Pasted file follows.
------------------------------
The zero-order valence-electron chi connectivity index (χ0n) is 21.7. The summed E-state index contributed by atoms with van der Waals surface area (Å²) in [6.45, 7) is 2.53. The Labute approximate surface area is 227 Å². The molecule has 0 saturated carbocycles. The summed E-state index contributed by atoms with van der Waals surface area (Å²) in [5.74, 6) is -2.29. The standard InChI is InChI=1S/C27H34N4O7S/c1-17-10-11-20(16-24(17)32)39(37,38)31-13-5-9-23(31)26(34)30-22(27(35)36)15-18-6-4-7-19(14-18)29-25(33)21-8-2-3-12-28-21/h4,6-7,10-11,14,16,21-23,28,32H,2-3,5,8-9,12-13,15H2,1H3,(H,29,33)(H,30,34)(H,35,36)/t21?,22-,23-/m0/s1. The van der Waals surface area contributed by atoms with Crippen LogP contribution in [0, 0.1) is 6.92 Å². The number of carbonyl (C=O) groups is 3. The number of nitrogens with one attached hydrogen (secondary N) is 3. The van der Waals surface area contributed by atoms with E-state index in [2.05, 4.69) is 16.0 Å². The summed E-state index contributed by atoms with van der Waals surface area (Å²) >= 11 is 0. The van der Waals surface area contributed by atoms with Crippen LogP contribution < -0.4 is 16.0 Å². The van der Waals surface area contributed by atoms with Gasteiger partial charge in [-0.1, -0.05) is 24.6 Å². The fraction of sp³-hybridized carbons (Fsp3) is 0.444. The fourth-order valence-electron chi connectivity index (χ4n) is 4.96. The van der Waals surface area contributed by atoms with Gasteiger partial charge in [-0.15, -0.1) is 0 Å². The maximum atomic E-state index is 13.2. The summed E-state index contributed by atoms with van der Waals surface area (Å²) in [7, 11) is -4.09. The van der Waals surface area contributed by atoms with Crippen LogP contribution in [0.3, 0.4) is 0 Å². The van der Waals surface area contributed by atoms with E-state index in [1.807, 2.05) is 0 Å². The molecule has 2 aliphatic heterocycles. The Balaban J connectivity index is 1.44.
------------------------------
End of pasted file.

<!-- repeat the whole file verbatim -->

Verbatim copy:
The zero-order valence-electron chi connectivity index (χ0n) is 21.7. The summed E-state index contributed by atoms with van der Waals surface area (Å²) in [6.45, 7) is 2.53. The Labute approximate surface area is 227 Å². The molecule has 0 saturated carbocycles. The summed E-state index contributed by atoms with van der Waals surface area (Å²) in [5.74, 6) is -2.29. The standard InChI is InChI=1S/C27H34N4O7S/c1-17-10-11-20(16-24(17)32)39(37,38)31-13-5-9-23(31)26(34)30-22(27(35)36)15-18-6-4-7-19(14-18)29-25(33)21-8-2-3-12-28-21/h4,6-7,10-11,14,16,21-23,28,32H,2-3,5,8-9,12-13,15H2,1H3,(H,29,33)(H,30,34)(H,35,36)/t21?,22-,23-/m0/s1. The van der Waals surface area contributed by atoms with Crippen LogP contribution in [0, 0.1) is 6.92 Å². The number of carbonyl (C=O) groups is 3. The number of nitrogens with one attached hydrogen (secondary N) is 3. The van der Waals surface area contributed by atoms with E-state index in [2.05, 4.69) is 16.0 Å². The summed E-state index contributed by atoms with van der Waals surface area (Å²) >= 11 is 0. The van der Waals surface area contributed by atoms with Crippen LogP contribution < -0.4 is 16.0 Å². The van der Waals surface area contributed by atoms with Gasteiger partial charge in [-0.1, -0.05) is 24.6 Å². The fraction of sp³-hybridized carbons (Fsp3) is 0.444. The fourth-order valence-electron chi connectivity index (χ4n) is 4.96. The van der Waals surface area contributed by atoms with Gasteiger partial charge in [-0.15, -0.1) is 0 Å². The maximum atomic E-state index is 13.2. The summed E-state index contributed by atoms with van der Waals surface area (Å²) in [7, 11) is -4.09. The van der Waals surface area contributed by atoms with Crippen LogP contribution in [0.3, 0.4) is 0 Å². The van der Waals surface area contributed by atoms with E-state index in [1.807, 2.05) is 0 Å². The molecule has 2 aliphatic heterocycles. The Balaban J connectivity index is 1.44.